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Features, Industry News, New South Wales, Professional Services

Building in a post-Opal Australia: UTS offers new construction management course

UTS is offering a new construction management course to help builders upskill in an industry under increased scrutiny following high-profile building defects.

UTS is offering a new construction management course to help builders upskill in an industry under increased scrutiny following high-profile building defects.

Public confidence has fallen when it comes to high-rise construction projects, after the high-profile cases of the Mascot and Opal towers in New South Wales, according to a new analysis by RiskWise Property Research.

RiskWise CEO Doron Peleg says the high-profile issues around cladding and defects had created enormous ‘reputational damage’ across the entire industry and because of this, investors had lost interest in high-rise unit developments.

Craig Barry, Director of CKB Projects and Consulting and Course Director at the University of Technology Sydney (UTS) says there is now more scrutiny on builders themselves, who will need to make sure their reputation stays in intact or it may cost them commercial opportunities.

“Reputational damage, legal costs, expert witnesses – all of these are expensive but can be avoided,” he says.

This is one of the reasons UTS has opened a Graduate Certificate and Graduate Diploma in Construction Management, which helps upskills construction workers to gain the skills they need to become a leader within the industry.

The course has been developed for builders with industry experience looking to move into a management role and teaches them the skills they will need to safely manage large-scale projects.

Critical construction management concepts are core to the course, which will teach students about construction technology, methodology, regulation and management. Cost planning techniques, such as budgeting, estimating, pricing and cost management are also taught, alongside project planning and management skills and legislation and ethics.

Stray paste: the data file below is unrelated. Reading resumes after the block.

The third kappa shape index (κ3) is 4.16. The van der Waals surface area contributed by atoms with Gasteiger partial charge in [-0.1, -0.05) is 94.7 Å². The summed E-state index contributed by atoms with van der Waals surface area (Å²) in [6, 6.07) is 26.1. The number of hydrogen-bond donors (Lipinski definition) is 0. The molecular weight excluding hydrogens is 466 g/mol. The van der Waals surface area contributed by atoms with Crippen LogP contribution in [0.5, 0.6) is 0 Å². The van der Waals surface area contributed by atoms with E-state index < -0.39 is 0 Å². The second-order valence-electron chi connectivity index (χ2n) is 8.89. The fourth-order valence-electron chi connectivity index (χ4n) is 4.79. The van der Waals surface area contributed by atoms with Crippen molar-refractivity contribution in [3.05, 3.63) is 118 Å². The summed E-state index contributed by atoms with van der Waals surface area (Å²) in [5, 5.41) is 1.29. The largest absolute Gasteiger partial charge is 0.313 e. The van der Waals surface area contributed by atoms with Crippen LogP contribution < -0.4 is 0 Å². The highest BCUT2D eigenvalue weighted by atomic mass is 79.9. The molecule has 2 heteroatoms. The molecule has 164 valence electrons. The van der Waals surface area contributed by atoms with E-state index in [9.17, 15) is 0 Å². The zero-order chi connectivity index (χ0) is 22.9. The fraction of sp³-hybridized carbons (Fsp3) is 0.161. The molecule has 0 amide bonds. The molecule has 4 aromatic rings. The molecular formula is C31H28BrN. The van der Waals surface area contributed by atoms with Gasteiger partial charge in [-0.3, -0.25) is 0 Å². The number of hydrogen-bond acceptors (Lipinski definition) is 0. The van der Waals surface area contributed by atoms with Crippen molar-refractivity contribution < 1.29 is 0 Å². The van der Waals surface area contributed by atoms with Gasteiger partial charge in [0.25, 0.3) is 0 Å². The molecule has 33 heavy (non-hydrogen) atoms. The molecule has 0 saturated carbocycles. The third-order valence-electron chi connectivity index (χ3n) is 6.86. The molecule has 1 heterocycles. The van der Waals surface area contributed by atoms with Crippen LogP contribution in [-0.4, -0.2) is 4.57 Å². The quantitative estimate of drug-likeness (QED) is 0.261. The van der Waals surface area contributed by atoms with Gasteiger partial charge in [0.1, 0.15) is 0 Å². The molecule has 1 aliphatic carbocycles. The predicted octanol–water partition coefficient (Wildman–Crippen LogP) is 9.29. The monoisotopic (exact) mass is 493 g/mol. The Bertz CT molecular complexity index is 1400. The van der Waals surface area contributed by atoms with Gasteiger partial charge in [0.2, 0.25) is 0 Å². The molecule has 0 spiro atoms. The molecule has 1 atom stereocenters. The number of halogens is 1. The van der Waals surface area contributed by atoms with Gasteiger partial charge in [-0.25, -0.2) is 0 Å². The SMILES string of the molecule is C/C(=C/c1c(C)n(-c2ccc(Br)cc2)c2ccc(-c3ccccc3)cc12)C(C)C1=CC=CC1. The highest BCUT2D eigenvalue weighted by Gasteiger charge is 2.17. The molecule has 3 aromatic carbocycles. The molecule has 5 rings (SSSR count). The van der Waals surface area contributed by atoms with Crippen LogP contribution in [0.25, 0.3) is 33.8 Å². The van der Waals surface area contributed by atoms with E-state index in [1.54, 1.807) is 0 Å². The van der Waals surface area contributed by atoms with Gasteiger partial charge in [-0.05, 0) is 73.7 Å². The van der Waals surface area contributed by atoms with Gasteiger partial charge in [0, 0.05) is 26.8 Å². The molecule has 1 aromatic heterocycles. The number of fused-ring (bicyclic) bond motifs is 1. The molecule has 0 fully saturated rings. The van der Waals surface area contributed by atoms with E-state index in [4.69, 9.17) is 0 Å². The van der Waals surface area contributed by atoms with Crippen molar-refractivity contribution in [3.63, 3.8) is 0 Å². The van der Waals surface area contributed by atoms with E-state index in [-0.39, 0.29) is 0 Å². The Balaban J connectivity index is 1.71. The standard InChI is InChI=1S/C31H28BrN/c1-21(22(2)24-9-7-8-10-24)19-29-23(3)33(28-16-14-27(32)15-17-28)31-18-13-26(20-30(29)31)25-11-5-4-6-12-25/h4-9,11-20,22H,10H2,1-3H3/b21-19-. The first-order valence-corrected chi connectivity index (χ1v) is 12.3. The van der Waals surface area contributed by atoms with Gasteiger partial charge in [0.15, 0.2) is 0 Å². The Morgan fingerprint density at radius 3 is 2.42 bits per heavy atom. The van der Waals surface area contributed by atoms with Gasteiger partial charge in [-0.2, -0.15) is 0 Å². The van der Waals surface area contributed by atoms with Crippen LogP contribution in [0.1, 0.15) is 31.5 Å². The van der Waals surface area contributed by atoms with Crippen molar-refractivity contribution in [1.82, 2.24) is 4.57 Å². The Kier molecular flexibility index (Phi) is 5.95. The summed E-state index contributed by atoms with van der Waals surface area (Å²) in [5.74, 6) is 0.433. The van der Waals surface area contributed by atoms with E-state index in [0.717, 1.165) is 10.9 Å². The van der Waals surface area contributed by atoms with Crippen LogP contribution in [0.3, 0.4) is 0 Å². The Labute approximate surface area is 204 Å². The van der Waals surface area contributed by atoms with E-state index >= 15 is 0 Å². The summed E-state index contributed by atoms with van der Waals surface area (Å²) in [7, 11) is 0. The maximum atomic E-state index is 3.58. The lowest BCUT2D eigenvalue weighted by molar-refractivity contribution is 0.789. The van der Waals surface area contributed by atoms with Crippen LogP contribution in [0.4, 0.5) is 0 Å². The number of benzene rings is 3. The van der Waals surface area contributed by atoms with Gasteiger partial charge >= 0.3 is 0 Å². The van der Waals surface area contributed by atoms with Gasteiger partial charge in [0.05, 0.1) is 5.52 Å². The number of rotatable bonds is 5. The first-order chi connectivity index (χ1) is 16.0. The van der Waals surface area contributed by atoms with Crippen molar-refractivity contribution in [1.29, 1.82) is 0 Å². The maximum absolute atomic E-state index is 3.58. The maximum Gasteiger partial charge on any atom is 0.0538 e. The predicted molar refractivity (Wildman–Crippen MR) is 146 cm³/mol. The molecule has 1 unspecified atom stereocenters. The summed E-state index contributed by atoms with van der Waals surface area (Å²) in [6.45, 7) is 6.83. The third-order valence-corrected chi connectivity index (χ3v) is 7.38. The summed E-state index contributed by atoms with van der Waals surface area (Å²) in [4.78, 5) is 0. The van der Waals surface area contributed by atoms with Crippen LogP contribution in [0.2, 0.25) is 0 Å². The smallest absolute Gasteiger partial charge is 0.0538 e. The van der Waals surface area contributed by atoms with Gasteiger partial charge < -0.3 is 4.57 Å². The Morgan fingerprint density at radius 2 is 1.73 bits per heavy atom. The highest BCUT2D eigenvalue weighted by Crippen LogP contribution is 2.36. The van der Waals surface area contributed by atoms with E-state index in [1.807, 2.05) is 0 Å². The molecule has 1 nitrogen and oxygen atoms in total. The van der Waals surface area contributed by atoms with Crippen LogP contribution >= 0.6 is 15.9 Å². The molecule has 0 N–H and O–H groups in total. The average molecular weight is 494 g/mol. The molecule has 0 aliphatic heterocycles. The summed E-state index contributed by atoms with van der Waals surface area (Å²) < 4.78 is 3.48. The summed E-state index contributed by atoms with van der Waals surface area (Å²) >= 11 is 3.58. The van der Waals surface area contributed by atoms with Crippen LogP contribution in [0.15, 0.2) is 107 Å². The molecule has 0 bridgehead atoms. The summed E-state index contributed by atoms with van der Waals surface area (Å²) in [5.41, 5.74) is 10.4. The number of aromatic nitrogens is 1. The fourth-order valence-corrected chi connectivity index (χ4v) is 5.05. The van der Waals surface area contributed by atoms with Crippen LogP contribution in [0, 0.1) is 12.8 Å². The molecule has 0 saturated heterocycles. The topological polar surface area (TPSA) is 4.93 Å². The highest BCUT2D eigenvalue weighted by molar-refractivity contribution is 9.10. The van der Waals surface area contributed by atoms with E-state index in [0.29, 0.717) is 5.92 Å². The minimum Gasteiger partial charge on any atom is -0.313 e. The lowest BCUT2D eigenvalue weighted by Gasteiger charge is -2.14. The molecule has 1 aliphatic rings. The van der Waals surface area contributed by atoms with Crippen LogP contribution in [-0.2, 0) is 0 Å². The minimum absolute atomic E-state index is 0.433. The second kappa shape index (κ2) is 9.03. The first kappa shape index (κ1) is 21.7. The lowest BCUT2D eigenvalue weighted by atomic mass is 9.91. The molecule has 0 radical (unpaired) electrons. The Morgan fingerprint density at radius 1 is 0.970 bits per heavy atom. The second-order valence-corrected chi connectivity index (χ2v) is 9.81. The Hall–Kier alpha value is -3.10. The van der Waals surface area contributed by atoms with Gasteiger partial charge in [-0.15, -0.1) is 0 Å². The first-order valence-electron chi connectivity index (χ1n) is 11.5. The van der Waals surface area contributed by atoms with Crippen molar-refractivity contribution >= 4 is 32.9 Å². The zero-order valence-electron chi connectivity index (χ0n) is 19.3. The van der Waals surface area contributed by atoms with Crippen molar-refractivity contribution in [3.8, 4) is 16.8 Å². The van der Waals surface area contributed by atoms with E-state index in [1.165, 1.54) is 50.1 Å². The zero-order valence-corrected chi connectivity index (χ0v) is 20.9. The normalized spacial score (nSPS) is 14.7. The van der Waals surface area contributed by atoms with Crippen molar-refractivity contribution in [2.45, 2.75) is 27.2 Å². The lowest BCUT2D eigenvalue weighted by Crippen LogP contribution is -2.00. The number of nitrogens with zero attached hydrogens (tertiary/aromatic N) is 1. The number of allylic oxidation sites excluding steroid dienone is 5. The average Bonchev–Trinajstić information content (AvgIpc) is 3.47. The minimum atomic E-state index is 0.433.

Barry, the course director, worked for a structural engineering firm for eight years before starting his own building consulting firm that specialises in defect resolution, remediation, expert witness services.

He says the opportunities available across the industry will have a much greater focus on potential employees that have an understanding of quality processes and defect resolution processes.

“Being able to demonstrate that understanding will be a much greater asset to contractors moving forward,” he says.

As part of the course, students will have the opportunity to develop their knowledge in contracts administration, integrated project delivery, communication and stakeholder management.

UTS has also made a commitment to provide real-world expertise that reflects the realities of the sector, to make sure all the information is relevant and informative.

Barry remains active in the construction industry, with other lecturers and staff also maintaining close ties to the sector.

“I make sure in the early part of the course, students are able to get onto an active multi-storey site to see how they are run and get a feel for how busy a large-scale site can be,” Barry says.

“Presentations from builders help talk through some of the intricacies of the course and allow students to see first-hand the decision-making processes and many moving parts of construction management.

Site visits can involve students being broken up into groups where a builder explains what is happening on the project and the tangible circumstances where things have the potential to go wrong.”

Barry says that some of the best learning experiences on a construction site can come from when things don’t go according to plan.

“The main focus of the course is to really accelerate that student’s practical understanding, and this is from speaking from experience, that you tend to learn the most whilst doing things on-site because there’s that real-life pressure. The sooner you have an understanding of how that pressure can affect the decision making, it’ll just put them in better stead once they’re on site and those real-life pressures exist.

For more information about the Construction Management Course, click here.

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